Print Issues

Volume 62, Issue 1


Promoting Civil Rights Through Proactive Policing Reform

by  Rachel A. Harmon

Reducing police misconduct requires substantial institutional reform in our nation’s police departments. Yet traditional legal means for deterring misconduct, such as civil suits under § 1983 and the exclusionary rule, have proved inadequate to force departmental change. 42 U.S.C. § 14141 was passed in 1994 to allow the Justice Department to sue police departments to…


The Democracy Canon

by  Richard L. Hasen

In the heat of the 2008 election season—following the new tradition of the 2000 and 2004 elections—candidates, political parties, and others filed new lawsuits practically every day over election law issues. The issues ranged from candidate ballot access to the allocation of voting machines by precinct to the accuracy of state voter registration databases. In…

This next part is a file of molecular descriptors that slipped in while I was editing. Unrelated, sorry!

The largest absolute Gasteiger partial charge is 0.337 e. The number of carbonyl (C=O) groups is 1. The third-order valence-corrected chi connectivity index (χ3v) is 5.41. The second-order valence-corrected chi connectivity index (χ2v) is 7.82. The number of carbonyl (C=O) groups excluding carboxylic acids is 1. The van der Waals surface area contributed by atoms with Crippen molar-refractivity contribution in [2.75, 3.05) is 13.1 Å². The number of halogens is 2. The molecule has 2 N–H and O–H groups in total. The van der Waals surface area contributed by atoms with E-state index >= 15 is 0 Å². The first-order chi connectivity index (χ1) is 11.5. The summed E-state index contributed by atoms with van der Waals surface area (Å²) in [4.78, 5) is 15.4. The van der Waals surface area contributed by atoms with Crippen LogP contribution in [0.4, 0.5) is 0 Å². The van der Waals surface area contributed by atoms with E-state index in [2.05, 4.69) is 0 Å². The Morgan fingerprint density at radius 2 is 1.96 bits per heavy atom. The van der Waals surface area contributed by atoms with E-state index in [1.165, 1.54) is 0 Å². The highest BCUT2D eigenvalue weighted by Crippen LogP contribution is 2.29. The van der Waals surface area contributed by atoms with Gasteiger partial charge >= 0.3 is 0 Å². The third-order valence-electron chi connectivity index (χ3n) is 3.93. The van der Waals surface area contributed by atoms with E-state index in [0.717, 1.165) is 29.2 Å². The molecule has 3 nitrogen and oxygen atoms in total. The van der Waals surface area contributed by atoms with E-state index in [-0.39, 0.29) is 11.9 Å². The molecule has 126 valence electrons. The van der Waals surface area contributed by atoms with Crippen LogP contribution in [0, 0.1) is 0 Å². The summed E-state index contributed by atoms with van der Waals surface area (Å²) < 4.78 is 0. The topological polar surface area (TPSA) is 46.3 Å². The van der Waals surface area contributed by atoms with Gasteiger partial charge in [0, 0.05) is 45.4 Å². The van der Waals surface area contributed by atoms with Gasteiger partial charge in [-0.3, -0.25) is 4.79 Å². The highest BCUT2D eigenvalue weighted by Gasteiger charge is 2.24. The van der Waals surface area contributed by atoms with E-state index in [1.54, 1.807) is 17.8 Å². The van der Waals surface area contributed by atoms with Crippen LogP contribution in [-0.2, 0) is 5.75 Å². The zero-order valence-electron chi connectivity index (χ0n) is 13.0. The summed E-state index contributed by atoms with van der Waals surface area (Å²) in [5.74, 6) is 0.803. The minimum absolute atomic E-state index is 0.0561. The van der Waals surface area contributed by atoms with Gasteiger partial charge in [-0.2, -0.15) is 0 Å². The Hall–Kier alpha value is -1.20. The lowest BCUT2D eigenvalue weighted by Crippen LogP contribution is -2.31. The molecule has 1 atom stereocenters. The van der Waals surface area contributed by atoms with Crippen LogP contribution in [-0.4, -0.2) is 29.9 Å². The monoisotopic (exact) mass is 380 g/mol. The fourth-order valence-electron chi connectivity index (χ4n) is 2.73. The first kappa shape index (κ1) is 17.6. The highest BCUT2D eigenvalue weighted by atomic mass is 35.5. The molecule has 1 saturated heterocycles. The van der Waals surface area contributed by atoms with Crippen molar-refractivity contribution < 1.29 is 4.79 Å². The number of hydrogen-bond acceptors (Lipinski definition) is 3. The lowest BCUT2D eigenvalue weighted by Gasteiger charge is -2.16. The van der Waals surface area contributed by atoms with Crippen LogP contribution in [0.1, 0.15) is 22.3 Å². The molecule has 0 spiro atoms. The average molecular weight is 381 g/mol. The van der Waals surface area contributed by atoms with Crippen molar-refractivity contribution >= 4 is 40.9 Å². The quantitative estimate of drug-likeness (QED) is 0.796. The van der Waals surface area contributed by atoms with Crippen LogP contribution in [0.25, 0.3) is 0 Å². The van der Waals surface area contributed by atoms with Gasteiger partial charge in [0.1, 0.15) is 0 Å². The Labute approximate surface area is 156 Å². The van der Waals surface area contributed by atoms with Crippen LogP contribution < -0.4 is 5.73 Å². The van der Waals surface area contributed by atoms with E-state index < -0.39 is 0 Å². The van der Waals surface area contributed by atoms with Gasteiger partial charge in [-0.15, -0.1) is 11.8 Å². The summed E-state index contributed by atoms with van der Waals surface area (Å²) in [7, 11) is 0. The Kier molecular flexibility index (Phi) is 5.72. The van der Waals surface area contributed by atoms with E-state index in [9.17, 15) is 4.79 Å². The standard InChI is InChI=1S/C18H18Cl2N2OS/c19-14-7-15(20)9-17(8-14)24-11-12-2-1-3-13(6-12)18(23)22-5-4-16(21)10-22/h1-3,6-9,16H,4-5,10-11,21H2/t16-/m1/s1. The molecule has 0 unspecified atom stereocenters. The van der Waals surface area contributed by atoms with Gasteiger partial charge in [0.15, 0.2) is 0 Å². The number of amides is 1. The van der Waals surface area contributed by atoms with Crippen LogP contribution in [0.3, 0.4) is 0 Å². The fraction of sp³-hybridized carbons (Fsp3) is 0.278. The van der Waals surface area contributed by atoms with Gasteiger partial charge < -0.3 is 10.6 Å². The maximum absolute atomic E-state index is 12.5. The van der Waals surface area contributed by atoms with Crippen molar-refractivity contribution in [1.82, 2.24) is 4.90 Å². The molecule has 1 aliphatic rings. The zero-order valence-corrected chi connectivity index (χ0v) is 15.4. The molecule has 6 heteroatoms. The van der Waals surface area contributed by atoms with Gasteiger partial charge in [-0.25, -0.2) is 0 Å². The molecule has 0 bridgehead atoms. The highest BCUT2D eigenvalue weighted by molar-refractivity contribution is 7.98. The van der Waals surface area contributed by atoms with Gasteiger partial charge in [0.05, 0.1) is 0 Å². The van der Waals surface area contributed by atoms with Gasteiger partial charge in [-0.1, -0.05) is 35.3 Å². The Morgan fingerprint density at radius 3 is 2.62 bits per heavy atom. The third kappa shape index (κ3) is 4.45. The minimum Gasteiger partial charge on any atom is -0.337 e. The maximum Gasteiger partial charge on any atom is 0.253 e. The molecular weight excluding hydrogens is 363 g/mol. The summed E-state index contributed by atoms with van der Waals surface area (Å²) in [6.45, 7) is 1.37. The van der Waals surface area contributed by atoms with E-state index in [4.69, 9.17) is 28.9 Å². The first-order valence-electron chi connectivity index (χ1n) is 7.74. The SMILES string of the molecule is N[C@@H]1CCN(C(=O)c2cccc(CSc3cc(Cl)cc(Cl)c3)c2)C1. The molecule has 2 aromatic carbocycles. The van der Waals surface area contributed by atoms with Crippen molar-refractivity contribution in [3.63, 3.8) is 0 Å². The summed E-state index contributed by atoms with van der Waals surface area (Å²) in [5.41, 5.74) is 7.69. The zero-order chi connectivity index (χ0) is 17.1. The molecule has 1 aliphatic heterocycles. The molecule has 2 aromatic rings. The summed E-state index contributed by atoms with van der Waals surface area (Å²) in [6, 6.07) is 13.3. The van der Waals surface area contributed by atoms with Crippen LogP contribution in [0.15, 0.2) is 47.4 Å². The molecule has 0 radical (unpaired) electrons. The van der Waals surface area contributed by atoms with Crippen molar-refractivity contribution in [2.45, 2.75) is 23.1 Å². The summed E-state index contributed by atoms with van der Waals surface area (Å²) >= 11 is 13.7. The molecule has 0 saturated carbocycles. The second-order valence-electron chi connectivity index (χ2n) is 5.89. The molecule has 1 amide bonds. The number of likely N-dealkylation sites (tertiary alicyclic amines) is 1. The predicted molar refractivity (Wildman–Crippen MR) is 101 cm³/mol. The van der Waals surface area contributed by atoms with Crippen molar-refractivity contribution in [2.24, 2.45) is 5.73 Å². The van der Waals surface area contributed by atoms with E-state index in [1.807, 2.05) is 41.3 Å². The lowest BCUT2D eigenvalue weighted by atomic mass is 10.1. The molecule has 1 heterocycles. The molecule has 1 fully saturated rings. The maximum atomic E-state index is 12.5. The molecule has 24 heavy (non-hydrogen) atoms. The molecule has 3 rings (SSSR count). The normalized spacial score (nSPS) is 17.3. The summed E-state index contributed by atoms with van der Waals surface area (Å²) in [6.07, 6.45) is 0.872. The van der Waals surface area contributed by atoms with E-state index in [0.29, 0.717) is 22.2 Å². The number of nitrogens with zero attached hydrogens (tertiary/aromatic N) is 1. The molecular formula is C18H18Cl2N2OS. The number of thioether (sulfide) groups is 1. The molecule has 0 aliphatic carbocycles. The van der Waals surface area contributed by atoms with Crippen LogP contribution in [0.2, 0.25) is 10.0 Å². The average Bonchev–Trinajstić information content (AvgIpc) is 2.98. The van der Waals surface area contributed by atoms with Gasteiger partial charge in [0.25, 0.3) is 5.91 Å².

Delaware’s Shrinking Half-Life

by  Mark J. Roe

A revisionist consensus among corporate law academics has begun to coalesce that, after a century of academic thinking to the contrary, states do not compete head-to-head on an ongoing basis for chartering revenues, leaving Delaware alone in the ongoing interstate charter market. The revisionist view pushes us to consider how free Delaware is to act.…


Breaking the Law to Enforce It

Undercover Police Participation in Crime
by  Elizabeth E. Joh

Covert policing necessarily involves deception, which in turn often leads to participation in activity that appears to be criminal. In undercover operations, the police have introduced drugs into prison, undertaken assignments from Latin American drug cartels to launder money, established fencing businesses that paid cash for stolen goods and for “referrals,” printed counterfeit bills, and…


Nonlethal Self-Defense, (Almost Entirely) Nonlethal Weapons, and the Rights to Keep and Bear Arms and Defend Life

by  Eugene Volokh

Owning a stun gun is a crime in seven states and several cities. Carrying irritant sprays—such as pepper spray or Mace—is probably illegal in several jurisdictions. Even possessing irritant sprays at home is illegal in Massachusetts if you’re not a citizen, and in several states if you’re under eighteen (even if you’re sixteen or seventeen).…